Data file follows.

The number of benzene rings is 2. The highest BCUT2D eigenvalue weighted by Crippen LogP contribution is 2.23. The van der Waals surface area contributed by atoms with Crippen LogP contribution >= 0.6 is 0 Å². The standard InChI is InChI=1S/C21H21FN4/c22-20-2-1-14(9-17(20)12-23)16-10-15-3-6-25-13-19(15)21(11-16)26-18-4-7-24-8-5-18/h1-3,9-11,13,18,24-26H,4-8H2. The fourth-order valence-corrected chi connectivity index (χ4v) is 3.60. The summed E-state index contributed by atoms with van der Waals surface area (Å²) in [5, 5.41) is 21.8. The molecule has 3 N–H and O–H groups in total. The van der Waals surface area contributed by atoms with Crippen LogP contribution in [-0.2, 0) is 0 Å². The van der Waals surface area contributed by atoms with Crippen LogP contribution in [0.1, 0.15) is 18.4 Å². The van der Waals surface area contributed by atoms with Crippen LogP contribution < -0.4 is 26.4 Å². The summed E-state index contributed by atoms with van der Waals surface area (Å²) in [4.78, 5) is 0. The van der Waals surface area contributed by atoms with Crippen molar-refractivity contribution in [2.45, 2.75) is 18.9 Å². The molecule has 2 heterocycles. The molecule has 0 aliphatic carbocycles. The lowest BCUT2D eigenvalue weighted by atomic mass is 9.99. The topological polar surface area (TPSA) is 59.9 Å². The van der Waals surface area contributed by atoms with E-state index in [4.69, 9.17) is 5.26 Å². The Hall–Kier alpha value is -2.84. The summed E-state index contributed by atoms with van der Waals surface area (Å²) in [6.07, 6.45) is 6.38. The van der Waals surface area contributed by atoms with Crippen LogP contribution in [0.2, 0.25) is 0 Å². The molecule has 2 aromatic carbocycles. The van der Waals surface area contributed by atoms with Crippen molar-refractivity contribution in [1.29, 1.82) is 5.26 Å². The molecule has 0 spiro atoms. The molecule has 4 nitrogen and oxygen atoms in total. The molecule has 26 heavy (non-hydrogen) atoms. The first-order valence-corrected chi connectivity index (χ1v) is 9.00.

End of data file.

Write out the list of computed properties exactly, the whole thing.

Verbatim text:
The number of benzene rings is 2. The highest BCUT2D eigenvalue weighted by Crippen LogP contribution is 2.23. The van der Waals surface area contributed by atoms with Crippen LogP contribution >= 0.6 is 0 Å². The standard InChI is InChI=1S/C21H21FN4/c22-20-2-1-14(9-17(20)12-23)16-10-15-3-6-25-13-19(15)21(11-16)26-18-4-7-24-8-5-18/h1-3,9-11,13,18,24-26H,4-8H2. The fourth-order valence-corrected chi connectivity index (χ4v) is 3.60. The summed E-state index contributed by atoms with van der Waals surface area (Å²) in [5, 5.41) is 21.8. The molecule has 3 N–H and O–H groups in total. The van der Waals surface area contributed by atoms with Crippen LogP contribution in [-0.2, 0) is 0 Å². The van der Waals surface area contributed by atoms with Crippen LogP contribution in [0.1, 0.15) is 18.4 Å². The van der Waals surface area contributed by atoms with Crippen LogP contribution < -0.4 is 26.4 Å². The summed E-state index contributed by atoms with van der Waals surface area (Å²) in [4.78, 5) is 0. The van der Waals surface area contributed by atoms with Crippen molar-refractivity contribution in [2.45, 2.75) is 18.9 Å². The molecule has 2 heterocycles. The molecule has 0 aliphatic carbocycles. The lowest BCUT2D eigenvalue weighted by atomic mass is 9.99. The topological polar surface area (TPSA) is 59.9 Å². The van der Waals surface area contributed by atoms with E-state index in [4.69, 9.17) is 5.26 Å². The Hall–Kier alpha value is -2.84. The summed E-state index contributed by atoms with van der Waals surface area (Å²) in [6.07, 6.45) is 6.38. The van der Waals surface area contributed by atoms with Crippen LogP contribution in [0.2, 0.25) is 0 Å². The molecule has 2 aromatic carbocycles. The van der Waals surface area contributed by atoms with Crippen molar-refractivity contribution in [1.29, 1.82) is 5.26 Å². The molecule has 0 spiro atoms. The molecule has 4 nitrogen and oxygen atoms in total. The molecule has 26 heavy (non-hydrogen) atoms. The first-order valence-corrected chi connectivity index (χ1v) is 9.00.